DON'T BE STUPID ABOUT BEING SMART. Our President's supporters, and more than a few of his detractors, credit him for being reflective and receptive to differing points of view. And yet, it is again possible to fly from coast to coast without ever entering the air space of a Democratic district.

Dorothy Rabinowitz suggests that preparation matters.
Whatever the outcome of today's election, this much is clear: It will be a long time before Americans ever again decide that the leadership of the nation should go to a legislator of negligible experience—with a voting record, as state and U.S. senator, consisting largely of "present," and an election platform based on glowing promises of transcendence. A platform vowing, unforgettably, to restore us—a country lost to arrogance and crimes against humanity—to a place of respect in the world.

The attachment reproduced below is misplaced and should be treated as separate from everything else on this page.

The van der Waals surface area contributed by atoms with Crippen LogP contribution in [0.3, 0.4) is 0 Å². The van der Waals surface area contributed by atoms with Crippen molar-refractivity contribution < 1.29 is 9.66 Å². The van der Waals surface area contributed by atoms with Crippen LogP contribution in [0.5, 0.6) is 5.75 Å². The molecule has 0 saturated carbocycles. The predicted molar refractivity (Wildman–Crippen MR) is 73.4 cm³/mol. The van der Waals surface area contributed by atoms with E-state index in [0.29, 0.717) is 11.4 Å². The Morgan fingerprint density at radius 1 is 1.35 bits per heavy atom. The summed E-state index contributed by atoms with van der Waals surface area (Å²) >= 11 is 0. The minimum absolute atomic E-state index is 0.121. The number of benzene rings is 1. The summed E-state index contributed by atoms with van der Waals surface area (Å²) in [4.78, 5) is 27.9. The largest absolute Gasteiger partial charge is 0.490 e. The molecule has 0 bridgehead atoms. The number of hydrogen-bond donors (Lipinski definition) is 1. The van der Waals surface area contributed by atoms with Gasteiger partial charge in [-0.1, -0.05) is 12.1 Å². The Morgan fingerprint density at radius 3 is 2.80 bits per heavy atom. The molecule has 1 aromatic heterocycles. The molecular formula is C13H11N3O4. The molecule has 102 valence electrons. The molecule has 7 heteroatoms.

Perspective matters.
At a Democratic fund-raiser a few weeks ago, the president noted, in explanation for the Democrats' lack of enthusiasm, that facts and science and argument aren't winning the day because "we're hard-wired not to always think clearly when we're scared." The suggestion was clear: The Democrats' growing resistance to his policies was a product of the public's lack of intellectual capacity and their fears.
And the company you keep matters.
What you probably won't hear, at least from many Democrats, is any admission that President Obama and his allies in Congress overreached by pushing a big-government agenda on a country skeptical of centralized government planning and bureaucracy and tired of excessive government spending.
And we now have a Congress in which both major parties are more in thrall to their true believers.

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